The New One-Room School: Challenges of Home Learning During the Coronavirus


Education, as most people know it, has changed quickly and dramatically over the last few weeks. School buildings are closed and students are separated from their teachers. Parents are overwhelmed at the thought of supporting and monitoring their children’s work through the end of the year.

While children who usually attend school are now at home, the parents are not homeschooling, which is more parent-driven. Instead, teachers are still responsible for the curriculum being delivered, albeit in a much different fashion than it was a month ago. And admittedly, each teacher is approaching the remote learning opportunities in different ways. Families are required to adapt, yet many parents are still struggling. 

Why are these challenges creating such difficulties?   

Everyone is at Home

One of the difficulties parents have during this time is learning how to manage the household differently since most if not all family members are in the same place at the same time. Whether parents are working from or away from home, children are schooling at home, which means everyone is trying to share the same bit of space.

Multiple family members now need to use the internet simultaneously and may not have the infrastructure to support their needs. Routines and schedules are jumbled and the household can seem disorganized. Kids seem to want more snacks and meals. Life at home is just different.   

Multiple Children at Different Grade Levels

Another challenge is having children in the home at different age and grade levels. While schools have students at various learning levels, classrooms are contained to students similar in age and in the same grade level. Full-time teachers go through years of training to understand how to meet the learning needs of all students in their classrooms.

In this new home-classroom, teachers are still creating lessons, assigning the work, and grading it, but parents are thrown into a multi-learning level environment and sharing more of the load than before. Stress levels are high as several children might have questions or need help organizing their assignments, all while a parent is juggling his or her own regular responsibilities that also look different.  

We could go on discussing the struggles parents face during this “lockdown.” But instead, let’s focus on ways to help and support them.  

Supporting Parents

Parents are under stress from many angles and should not feel pressured to be their child’s teacher. They didn’t choose this isolation, and teachers can help them through it.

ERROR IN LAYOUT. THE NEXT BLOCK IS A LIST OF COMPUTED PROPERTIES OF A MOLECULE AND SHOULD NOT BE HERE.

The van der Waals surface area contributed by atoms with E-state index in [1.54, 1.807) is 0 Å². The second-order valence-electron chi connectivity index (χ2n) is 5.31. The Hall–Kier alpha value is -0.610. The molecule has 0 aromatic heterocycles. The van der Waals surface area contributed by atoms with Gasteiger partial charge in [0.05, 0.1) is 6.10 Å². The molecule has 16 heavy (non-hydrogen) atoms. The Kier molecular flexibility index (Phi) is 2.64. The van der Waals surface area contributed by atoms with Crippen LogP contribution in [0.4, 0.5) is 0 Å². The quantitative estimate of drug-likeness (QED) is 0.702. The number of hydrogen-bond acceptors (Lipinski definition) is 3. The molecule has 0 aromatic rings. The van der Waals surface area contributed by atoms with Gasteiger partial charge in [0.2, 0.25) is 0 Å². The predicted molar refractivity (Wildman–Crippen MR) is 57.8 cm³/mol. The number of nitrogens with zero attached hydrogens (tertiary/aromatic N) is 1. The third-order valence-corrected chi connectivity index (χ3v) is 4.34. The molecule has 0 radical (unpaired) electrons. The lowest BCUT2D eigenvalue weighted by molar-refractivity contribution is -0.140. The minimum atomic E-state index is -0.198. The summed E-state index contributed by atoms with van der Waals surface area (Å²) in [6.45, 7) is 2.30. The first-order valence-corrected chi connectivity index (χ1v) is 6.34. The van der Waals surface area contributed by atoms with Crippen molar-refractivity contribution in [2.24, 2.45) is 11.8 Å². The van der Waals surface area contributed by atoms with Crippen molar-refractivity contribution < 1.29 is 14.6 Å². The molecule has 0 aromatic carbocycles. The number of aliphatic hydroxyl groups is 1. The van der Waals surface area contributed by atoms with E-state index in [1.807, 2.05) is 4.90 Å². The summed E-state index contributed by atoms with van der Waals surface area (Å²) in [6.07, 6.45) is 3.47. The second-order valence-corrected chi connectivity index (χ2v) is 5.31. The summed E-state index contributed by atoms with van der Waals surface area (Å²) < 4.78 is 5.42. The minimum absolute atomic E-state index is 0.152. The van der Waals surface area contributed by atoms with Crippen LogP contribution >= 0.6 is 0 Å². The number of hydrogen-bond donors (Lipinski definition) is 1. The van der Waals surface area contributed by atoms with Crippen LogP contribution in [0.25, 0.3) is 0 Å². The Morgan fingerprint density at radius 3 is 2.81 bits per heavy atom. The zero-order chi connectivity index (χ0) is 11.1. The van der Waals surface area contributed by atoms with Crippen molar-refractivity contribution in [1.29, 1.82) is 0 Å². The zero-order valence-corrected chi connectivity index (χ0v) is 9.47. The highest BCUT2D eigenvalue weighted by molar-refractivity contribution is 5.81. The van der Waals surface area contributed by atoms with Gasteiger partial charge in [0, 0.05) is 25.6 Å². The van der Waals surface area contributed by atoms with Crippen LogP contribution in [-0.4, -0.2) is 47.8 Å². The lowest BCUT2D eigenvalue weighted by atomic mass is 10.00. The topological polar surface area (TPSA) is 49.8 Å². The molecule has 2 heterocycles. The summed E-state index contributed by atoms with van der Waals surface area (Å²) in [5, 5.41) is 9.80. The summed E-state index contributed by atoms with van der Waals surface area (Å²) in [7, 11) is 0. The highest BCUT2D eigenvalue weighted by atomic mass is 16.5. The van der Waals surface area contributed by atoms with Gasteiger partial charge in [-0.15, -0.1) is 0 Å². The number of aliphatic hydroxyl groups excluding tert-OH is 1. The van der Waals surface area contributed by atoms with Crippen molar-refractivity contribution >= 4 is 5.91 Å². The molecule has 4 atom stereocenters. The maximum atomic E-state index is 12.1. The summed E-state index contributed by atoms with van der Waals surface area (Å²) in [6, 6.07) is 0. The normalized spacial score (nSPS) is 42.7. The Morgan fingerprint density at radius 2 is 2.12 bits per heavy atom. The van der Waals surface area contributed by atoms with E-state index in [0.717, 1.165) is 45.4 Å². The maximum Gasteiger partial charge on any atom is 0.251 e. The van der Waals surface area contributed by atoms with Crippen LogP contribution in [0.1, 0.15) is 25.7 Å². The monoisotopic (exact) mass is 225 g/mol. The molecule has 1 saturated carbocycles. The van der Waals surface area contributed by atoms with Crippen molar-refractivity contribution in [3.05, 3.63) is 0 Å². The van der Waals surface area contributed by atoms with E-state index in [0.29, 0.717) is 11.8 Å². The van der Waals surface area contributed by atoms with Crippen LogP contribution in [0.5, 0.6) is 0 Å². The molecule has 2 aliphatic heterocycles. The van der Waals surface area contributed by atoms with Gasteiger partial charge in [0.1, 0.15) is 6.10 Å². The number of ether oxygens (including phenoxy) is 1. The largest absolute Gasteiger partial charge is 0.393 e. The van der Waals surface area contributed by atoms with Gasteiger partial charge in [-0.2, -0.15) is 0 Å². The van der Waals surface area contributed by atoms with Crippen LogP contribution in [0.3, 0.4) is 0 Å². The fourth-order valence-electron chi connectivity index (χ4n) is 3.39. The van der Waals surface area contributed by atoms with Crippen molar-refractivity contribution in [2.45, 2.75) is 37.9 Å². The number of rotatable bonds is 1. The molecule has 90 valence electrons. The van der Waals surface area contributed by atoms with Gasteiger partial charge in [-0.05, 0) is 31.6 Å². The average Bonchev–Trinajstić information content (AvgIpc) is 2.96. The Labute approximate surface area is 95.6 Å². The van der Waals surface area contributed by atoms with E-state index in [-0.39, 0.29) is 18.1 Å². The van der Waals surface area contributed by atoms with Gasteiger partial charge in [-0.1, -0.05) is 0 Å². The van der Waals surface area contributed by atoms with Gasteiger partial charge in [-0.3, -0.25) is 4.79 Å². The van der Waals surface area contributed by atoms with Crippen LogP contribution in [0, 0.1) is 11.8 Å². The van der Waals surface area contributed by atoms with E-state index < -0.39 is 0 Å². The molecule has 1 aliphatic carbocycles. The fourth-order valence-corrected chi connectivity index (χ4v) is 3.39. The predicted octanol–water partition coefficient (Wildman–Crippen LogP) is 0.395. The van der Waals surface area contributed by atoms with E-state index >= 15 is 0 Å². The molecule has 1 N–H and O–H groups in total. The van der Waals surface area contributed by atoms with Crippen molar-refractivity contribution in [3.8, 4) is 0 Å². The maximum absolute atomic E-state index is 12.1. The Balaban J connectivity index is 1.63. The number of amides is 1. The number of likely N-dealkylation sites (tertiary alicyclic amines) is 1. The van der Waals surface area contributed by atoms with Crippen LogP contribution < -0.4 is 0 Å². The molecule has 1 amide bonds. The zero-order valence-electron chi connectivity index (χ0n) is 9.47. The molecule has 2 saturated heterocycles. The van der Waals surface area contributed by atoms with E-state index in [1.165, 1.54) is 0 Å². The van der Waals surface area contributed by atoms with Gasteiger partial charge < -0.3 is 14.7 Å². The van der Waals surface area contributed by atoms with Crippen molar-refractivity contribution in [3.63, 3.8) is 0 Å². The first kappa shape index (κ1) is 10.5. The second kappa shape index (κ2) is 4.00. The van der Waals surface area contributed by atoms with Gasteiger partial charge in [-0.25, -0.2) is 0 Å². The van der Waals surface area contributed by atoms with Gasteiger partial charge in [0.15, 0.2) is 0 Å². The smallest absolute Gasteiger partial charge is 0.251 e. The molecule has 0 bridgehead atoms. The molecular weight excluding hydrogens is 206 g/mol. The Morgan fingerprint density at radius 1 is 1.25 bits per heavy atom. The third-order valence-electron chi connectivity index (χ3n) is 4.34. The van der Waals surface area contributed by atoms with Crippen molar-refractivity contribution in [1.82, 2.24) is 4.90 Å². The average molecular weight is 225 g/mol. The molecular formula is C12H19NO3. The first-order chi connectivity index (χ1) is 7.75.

When parents feel so out of control, they need options. Communication between teachers and parents is key. Schools and teachers should be communicating what is most crucial out of the assignments that need to be completed, so parents have a way to prioritize. Providing parents with suggestions for fun family activities would be a great optional idea for teachers to consider. Educators should also have set “available” hours, primarily expected during regular school hours, to answer questions, check-in on parents and students, and even conduct regular video calls with the class.  

The well-being of children and parents, not academics, should really be our main focus during a pandemic. Encourage families to have regular discussions with their children to find out how they are feeling, sleeping, and what may be bothering them. As instructors, we should also strive to have regular communication with the parents to find out what their challenges and struggles are, and let them know we are there to help. Find out what they need, and then do what you can to reasonably support those needs. 

Tips to Share With Parents 

Kids need a routine, but it can’t be too rigorous or inflexible. A schedule that blocks off time for schoolwork, exercise, and other required daily events would be helpful. This schedule could be kept in a place where everyone can see it. Kids should have set times to be in bed and should be awake by a certain time each day. There should also be regular times for meals. Parents can do some meal prep ahead of time and even create an area where students can access their own snacks. It is good for parents to provide favorite and fun snack options, but they should also try to keep them as healthy as possible. All family members should get dressed every day and have regular physical activity. 

Screen time should not be rigidly limited during this time. Allowing more screen time than usual may be appropriate. For example, if children usually have one hour of screen time, parents might consider up to three hours of closely monitored access to electronic devices. With restrictions on many typical kinds of activities, screen-type engagement can be a helpful option for entertainment, education, and interaction. Encourage children to use educational games or watch meaningful, wholesome movies. Regular family time or a daily family activity is a great idea, but each member of the family should also have a time and a place to choose to spend a little time alone. In addition, this would be a good time for everyone in the family to get in extra reading time.


It’s true that schooling does not look the same as it did before. And while this way of education may be temporary, it does need to be manageable and as profitable as we can make it. Supporting and caring for each other is what needs to happen. And that will have greater, long term benefits for us all than assessing the children’s learning of math and science skills.

Kristin Bird
Kristin Bird
Dr. Kristin Bird lives in Northern Kentucky with her husband and three girls. Her PhD is in Curriculum and Instructional Leadership and she consults with Christian schools and educational organizations to provide teacher professional development and mentoring. She also teaches online graduate and undergraduate teacher education classes for several Bible colleges.